“No one would hear me out,” Ms. Torpekai said. “They said women shouldn’t be here — this isn’t a discussion for women.”
It was not just women who felt disillusioned by the jirga. Social media lit up with arch commentary from Afghans who dismissed the assembly as a patronage tool for Mr. Ghani. Some critics said the jirga usurped Afghanistan’s Parliament.
The government shut down the capital for five days, giving government workers the week off while other Afghans fumed over blocked roads and security sweeps. Taxi drivers complained that they were cut off from fares. Shopkeepers moaned that customers could not reach them.
The jirga was caught up in a bruising presidential election campaign, in which Mr. Ghani is struggling to stay relevant while his government is excluded from peace talks in Doha, Qatar, between the Taliban and the United States. The militants refuse to meet with the government, calling it illegitimate.
Many of Mr. Ghani’s political rivals boycotted the jirga, among them Abdullah Abdullah, the president’s partner in the unity government. Mr. Abdullah is running for president against Mr. Ghani.
Rahmatullah Nabil, another presidential candidate who boycotted, called the jirga a waste of money and a campaign rally for Mr. Ghani.
Jirga organizers said it was an effective exercise in grass-roots democracy that incorporated a wide range of Afghan society. Among the delegates were urban and rural residents, victims of war and terrorism, young people, traditional elders, and ulema, or Islamic religious scholars.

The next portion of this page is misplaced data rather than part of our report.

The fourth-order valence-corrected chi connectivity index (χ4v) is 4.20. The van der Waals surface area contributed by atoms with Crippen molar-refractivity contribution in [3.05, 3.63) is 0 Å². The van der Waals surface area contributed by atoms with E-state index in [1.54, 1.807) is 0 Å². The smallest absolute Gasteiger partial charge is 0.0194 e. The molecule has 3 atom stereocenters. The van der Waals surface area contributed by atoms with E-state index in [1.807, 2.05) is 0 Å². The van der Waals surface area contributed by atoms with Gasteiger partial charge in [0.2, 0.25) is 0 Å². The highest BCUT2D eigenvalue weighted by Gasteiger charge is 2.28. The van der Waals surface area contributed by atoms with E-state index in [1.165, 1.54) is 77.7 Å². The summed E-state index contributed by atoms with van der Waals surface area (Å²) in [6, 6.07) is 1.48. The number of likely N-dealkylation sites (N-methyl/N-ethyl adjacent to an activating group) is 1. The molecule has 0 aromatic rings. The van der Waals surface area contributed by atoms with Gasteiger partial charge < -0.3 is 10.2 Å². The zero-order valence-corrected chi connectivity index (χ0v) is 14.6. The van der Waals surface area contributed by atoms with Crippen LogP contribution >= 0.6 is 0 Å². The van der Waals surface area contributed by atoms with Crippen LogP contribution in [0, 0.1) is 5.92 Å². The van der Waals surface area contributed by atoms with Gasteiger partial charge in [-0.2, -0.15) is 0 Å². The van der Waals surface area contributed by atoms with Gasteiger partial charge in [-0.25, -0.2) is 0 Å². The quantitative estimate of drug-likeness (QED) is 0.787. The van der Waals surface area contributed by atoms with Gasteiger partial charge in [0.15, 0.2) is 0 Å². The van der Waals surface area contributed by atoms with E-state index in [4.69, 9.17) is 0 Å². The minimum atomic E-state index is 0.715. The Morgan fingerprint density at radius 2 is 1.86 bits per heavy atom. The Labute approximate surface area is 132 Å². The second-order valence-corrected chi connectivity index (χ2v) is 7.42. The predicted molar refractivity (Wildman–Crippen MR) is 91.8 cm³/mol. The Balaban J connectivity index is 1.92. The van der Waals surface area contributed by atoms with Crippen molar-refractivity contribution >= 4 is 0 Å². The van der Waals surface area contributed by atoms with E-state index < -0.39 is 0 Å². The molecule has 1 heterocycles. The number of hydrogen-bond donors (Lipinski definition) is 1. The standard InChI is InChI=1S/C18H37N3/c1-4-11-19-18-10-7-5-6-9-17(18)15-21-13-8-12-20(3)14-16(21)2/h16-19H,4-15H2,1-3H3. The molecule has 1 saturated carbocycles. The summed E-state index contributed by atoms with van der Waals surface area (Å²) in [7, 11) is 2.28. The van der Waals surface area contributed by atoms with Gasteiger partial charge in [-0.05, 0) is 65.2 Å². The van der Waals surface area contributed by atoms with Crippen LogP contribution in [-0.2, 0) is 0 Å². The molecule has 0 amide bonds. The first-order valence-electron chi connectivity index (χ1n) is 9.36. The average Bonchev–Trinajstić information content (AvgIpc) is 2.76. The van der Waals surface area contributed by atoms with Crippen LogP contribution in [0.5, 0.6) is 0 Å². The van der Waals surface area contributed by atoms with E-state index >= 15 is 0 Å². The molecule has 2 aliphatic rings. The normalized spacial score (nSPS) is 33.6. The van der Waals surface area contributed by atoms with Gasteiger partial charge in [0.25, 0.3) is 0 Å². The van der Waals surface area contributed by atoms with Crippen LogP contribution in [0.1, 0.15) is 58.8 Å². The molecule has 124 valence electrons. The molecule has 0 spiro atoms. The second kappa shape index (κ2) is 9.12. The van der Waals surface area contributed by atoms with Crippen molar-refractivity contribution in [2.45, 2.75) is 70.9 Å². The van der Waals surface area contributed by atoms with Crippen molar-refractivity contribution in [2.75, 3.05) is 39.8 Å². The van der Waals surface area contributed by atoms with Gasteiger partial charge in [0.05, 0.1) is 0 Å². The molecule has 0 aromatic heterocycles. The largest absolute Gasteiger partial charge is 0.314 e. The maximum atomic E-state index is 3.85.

Organizers said that with the government sidelined at the peace talks, the jirga produced a national consensus on conditions for peace with the Taliban. The assembly’s recommendations are not legally binding.
“It’s our sacred tradition,” said Mohammed Umer Daudzai, who organized the gathering. “I doubt that anybody will say consensus-building or dialogue is a bad idea.”
The jirga has a long and contentious history. After delegates to a secret jirga in the late 18th century conspired to replace the Afghan ruler, Zaman Shah, he had them all killed. In 1987, a gunfight erupted outside a jirga hall, killing or wounding 30 people.
In 2002, some 200 female delegates attended a jirga that elected Hamid Karzai president. But many women had to jostle with male delegates for public microphones. Others said they had been threatened by government intelligence agents.
At the close of the jirga on Friday, Mr. Ghani accepted its recommendation to seek a cease-fire, a goal of the Doha peace negotiations. He urged the Taliban to negotiate within Afghanistan and said he would release 175 Taliban prisoners.
Among other recommendations accepted by Mr. Ghani was a demand that any postwar government honor the Afghan Constitution and protect the rights of women and children. He thanked the delegates, “especially the women.”
One delegate, Wazhma Tukhi, 25, said she was satisfied. “The Constitution protects our rights, and that’s all Afghan women want,” she said.
But another, Masuma Bahar, 24, said the jirga should have made a stronger case for preserving women’s gains over the past 18 years.
“There were women on the board and they should have raised their voices, but they haven’t done anything,” she said.